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What to do when Roots get into your Sewer Line

There are many potential issues that homeowners face, ranging from finding a competent lawn care team to fixing a broken water heater. Depending on your level of knowledge, these can be stressful jobs. But what if you suspect tree roots are blocking your sewer line? Such a sensitive issue needs to be examined in order to figure out the best solution for your pipes, as quickly as possible.

How are roots are in your sewer line and invade your pipes?

Trees have a vast and complex system of roots that stretch below ground, reaching about a third of the size of the tree itself. The primary function of roots is seeking oxygen, moisture and soil nutrients, which are absorbed into the tree and allow for its continued growth. Feeder roots and root hairs project from the sturdy primary root and they soak in the majority of moisture they seek. In times of drought, as we see here in Southern California, roots can spread across vast distances in search of moisture and nutrients, and your pipes can be a primary target.

How Do You Know Roots Are the Source of the Clog?

How Roots Function Inside Your Sewer Line

The tiny root hairs which branch off the larger and stable roots are capable of infiltrating the joints on sewer pipes. Once they enter the pipe, they soak in the present moisture and expand. While root fibers themselves can cause a clog, this is further provoked by the accumulation of debris and grease flowing from your home. Because of the mass of tangled roots, this debris cannot flow freely as intended, but rather get stuck in the web of roots. The force of the roots can also put pressure on your pipes and the pipe joints, which can lead to burst pipes, or even a total collapse.

Types of Pipes

If you haven’t had the opportunity to replace your sewer line during your time in your home, you may be able to guess if roots are the cause of a sewer line clog with one simple question – was your home constructed before or after 1970? If the answer is yes, your sewer line was most likely constructed with clay pipes. Clay pipes can be easily invaded and decimated by tree roots, which is the reason why they are not used in modern plumbing systems. If your home was constructed after 1970, or the sewer lines have been replaced in the last couple decades, your sewer line may be PVC, concrete or plastic corrugated tubing. The current industry standard is PVC, and if your lines have not been replaced within the last couple decades you may not have PVC sewer lines, which tree roots are less capable of penetrating.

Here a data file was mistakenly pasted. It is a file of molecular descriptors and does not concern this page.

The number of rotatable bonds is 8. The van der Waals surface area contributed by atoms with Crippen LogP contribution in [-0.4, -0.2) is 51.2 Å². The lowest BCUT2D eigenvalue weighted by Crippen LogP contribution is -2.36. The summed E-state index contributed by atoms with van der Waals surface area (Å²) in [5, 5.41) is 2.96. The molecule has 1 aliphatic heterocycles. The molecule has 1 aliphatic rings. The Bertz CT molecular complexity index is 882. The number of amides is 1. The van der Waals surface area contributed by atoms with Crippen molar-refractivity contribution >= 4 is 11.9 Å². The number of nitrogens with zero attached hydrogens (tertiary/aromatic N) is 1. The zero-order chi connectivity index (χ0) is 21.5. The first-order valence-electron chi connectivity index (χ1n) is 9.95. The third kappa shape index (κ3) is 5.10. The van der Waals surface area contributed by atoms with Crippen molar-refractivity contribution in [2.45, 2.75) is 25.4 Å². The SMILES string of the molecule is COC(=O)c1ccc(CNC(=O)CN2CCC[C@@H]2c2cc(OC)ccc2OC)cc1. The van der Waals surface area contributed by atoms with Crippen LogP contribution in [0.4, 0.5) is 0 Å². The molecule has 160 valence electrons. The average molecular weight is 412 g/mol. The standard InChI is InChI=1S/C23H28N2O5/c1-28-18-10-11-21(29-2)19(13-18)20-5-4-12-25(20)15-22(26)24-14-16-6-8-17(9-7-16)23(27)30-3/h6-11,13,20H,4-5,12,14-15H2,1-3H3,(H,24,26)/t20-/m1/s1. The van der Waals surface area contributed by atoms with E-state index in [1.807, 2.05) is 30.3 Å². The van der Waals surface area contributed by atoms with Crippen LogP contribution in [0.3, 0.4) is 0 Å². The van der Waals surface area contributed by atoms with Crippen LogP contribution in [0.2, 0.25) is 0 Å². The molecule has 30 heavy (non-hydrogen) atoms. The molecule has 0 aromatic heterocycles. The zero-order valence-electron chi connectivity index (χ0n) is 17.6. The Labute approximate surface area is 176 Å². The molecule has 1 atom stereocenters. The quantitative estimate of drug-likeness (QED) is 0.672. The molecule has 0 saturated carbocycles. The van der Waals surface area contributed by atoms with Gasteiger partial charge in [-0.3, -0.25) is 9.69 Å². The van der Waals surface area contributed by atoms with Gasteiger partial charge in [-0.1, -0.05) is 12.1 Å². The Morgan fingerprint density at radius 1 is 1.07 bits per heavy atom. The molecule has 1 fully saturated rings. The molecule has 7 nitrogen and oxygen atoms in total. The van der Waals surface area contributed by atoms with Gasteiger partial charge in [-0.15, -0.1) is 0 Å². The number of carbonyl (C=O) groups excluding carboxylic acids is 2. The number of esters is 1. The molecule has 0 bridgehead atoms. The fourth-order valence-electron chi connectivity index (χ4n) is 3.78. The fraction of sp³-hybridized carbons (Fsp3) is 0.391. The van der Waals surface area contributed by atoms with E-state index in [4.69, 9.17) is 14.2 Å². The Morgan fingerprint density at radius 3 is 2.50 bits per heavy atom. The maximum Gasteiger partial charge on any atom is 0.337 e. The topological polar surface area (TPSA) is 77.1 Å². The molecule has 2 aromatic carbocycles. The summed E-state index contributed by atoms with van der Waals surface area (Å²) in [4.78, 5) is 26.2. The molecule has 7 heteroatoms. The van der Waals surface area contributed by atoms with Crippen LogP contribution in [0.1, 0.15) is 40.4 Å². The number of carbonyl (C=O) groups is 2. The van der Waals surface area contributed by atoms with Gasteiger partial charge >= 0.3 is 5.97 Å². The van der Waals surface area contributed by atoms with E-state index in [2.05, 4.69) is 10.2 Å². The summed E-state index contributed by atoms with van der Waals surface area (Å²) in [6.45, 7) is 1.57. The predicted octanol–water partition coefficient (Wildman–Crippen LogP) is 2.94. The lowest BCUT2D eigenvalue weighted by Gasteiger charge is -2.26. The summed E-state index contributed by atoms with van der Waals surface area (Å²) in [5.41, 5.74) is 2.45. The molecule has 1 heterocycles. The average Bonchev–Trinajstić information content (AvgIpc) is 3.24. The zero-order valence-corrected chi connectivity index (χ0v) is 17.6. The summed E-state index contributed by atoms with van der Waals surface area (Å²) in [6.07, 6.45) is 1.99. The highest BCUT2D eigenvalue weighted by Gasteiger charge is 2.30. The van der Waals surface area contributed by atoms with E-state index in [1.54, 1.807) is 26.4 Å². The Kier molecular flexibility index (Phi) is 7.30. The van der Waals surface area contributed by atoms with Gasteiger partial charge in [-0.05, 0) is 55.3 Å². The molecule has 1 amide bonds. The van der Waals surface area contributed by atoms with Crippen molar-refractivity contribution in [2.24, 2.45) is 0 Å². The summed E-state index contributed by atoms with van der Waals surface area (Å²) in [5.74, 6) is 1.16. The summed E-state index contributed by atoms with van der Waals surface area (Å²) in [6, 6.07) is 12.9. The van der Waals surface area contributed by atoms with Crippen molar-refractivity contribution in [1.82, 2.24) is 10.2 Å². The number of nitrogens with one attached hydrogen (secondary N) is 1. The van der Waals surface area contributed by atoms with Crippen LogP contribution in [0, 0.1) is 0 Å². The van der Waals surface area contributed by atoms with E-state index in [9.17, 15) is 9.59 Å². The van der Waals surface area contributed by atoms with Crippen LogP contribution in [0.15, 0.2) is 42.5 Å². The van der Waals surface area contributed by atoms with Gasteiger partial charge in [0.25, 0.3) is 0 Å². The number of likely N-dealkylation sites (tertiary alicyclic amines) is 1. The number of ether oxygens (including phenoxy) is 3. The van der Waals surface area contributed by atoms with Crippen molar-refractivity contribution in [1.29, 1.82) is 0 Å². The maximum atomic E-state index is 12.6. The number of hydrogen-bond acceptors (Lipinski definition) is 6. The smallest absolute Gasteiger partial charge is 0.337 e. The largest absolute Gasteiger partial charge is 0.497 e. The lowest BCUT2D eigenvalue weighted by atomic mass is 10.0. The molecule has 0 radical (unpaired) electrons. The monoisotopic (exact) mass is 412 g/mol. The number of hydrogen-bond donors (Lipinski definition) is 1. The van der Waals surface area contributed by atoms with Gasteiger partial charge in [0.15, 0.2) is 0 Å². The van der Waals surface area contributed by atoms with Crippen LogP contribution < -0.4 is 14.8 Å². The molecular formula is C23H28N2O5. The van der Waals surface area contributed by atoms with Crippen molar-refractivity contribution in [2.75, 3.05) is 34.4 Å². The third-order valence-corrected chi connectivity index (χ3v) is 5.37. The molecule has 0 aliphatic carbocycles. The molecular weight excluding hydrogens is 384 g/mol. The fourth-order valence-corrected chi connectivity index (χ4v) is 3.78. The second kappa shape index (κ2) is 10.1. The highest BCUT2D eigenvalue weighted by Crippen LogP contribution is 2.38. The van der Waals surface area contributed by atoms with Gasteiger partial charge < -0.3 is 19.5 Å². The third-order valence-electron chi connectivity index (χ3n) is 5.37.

The best way to figure out for sure if roots are the primary culprit of clogged sewer lines, you will need to dig down to the pipes and insert a camera into a joint to see exactly what is happening in there. This can also help you determine what your piping is made of, in case you cannot say for certain. This is something you can do on your own if you have the ability, but this is also the point where you may be better off calling us at Orange Coast Plumbing to make sure the problem with the sewer line isn’t exasperated.

A Solution is Close at Hand

Once you have determined that root invasion is the cause of your sewer line troubles, there are several routes you can take.

Chemical tree root killers are available at hardware stores and are simple to use. Carefully read the instructions to make sure you are using the chemical properly, and ensure you are avoiding contact with your skin by preventing splash-back. The downside with this choice is that these chemicals have adverse effects on the environment and can even erode your pipe, making the problem worse.

If that idea is not for you, or if you tried and it has not helped, please call us at Orange Coast Plumbing and put our expertise to work for you. Depending on how thick and tangled the roots in your pipes are, we may be able to hydro-jet your system, which will blast out roots from your pipes, allowing the pipes to flow freely. Once the pipe is clear, we can evaluate the state of the pipe to see if there are cracks or other leaks which we can repair.

Should your pipes appear deeply damaged or very old, we will recommend a trenchless sewer repair to help save you money and hassle. This service involves cleaning your pipes from the inside, repairing any damage, and lining the whole sewer line with our epoxy resin, all without digging a trench. Once the resin is applied, we force compressed air into the line, ensuring the resin has spread to each nook and cranny. Once it dries, your pipe is now perfectly sealed and air-tight, preventing further damage by intruding roots or other debris.

For the best trained and certified plumbers, call us at Orange Coast Plumbing today at (800) 953-1110. We pride ourselves on our customer service abilities, and we also use the best and most current technology to combat your plumbing issues. We will decimate invading tree roots for you, quickly, safely and at the lowest-cost available.